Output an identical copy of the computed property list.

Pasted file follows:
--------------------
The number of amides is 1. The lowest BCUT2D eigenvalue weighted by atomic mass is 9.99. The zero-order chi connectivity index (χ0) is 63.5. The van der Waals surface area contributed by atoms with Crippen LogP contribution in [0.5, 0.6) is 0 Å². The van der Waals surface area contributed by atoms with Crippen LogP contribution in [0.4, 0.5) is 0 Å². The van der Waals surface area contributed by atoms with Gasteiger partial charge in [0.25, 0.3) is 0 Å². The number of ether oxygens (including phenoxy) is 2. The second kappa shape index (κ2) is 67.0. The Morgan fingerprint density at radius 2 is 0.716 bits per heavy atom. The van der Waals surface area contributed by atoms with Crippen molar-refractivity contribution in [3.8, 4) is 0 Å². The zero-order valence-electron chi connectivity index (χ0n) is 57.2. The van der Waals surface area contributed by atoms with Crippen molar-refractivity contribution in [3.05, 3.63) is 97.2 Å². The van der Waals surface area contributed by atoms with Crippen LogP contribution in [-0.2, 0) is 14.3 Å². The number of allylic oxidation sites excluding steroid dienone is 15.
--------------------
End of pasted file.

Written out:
The number of amides is 1. The lowest BCUT2D eigenvalue weighted by atomic mass is 9.99. The zero-order chi connectivity index (χ0) is 63.5. The van der Waals surface area contributed by atoms with Crippen LogP contribution in [0.5, 0.6) is 0 Å². The van der Waals surface area contributed by atoms with Crippen LogP contribution in [0.4, 0.5) is 0 Å². The van der Waals surface area contributed by atoms with Gasteiger partial charge in [0.25, 0.3) is 0 Å². The number of ether oxygens (including phenoxy) is 2. The second kappa shape index (κ2) is 67.0. The Morgan fingerprint density at radius 2 is 0.716 bits per heavy atom. The van der Waals surface area contributed by atoms with Crippen molar-refractivity contribution in [3.8, 4) is 0 Å². The zero-order valence-electron chi connectivity index (χ0n) is 57.2. The van der Waals surface area contributed by atoms with Crippen molar-refractivity contribution in [3.05, 3.63) is 97.2 Å². The van der Waals surface area contributed by atoms with Crippen LogP contribution in [-0.2, 0) is 14.3 Å². The number of allylic oxidation sites excluding steroid dienone is 15.